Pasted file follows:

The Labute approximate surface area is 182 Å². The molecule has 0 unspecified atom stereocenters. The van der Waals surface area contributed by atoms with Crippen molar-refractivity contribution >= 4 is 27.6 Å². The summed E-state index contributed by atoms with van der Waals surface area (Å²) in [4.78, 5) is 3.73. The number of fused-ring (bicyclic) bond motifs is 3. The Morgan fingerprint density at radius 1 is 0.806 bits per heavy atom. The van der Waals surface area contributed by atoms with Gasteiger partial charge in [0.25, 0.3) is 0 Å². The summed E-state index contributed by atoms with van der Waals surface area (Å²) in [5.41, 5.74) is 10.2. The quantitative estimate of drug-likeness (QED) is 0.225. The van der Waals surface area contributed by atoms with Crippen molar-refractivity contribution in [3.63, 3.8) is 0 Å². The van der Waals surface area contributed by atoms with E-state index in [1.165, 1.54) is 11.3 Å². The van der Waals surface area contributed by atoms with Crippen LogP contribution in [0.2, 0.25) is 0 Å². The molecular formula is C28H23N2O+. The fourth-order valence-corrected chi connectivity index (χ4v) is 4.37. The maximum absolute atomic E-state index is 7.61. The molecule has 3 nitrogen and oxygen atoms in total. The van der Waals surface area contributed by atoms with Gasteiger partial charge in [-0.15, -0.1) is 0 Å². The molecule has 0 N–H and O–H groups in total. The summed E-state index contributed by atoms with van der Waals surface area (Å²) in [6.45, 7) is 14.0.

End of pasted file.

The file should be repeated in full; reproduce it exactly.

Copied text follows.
The Labute approximate surface area is 182 Å². The molecule has 0 unspecified atom stereocenters. The van der Waals surface area contributed by atoms with Crippen molar-refractivity contribution >= 4 is 27.6 Å². The summed E-state index contributed by atoms with van der Waals surface area (Å²) in [4.78, 5) is 3.73. The number of fused-ring (bicyclic) bond motifs is 3. The Morgan fingerprint density at radius 1 is 0.806 bits per heavy atom. The van der Waals surface area contributed by atoms with Gasteiger partial charge in [0.25, 0.3) is 0 Å². The summed E-state index contributed by atoms with van der Waals surface area (Å²) in [5.41, 5.74) is 10.2. The quantitative estimate of drug-likeness (QED) is 0.225. The van der Waals surface area contributed by atoms with Crippen molar-refractivity contribution in [3.63, 3.8) is 0 Å². The van der Waals surface area contributed by atoms with E-state index in [1.165, 1.54) is 11.3 Å². The van der Waals surface area contributed by atoms with Crippen LogP contribution in [0.2, 0.25) is 0 Å². The molecular formula is C28H23N2O+. The fourth-order valence-corrected chi connectivity index (χ4v) is 4.37. The maximum absolute atomic E-state index is 7.61. The molecule has 3 nitrogen and oxygen atoms in total. The van der Waals surface area contributed by atoms with Gasteiger partial charge in [-0.15, -0.1) is 0 Å². The molecule has 0 N–H and O–H groups in total. The summed E-state index contributed by atoms with van der Waals surface area (Å²) in [6.45, 7) is 14.0.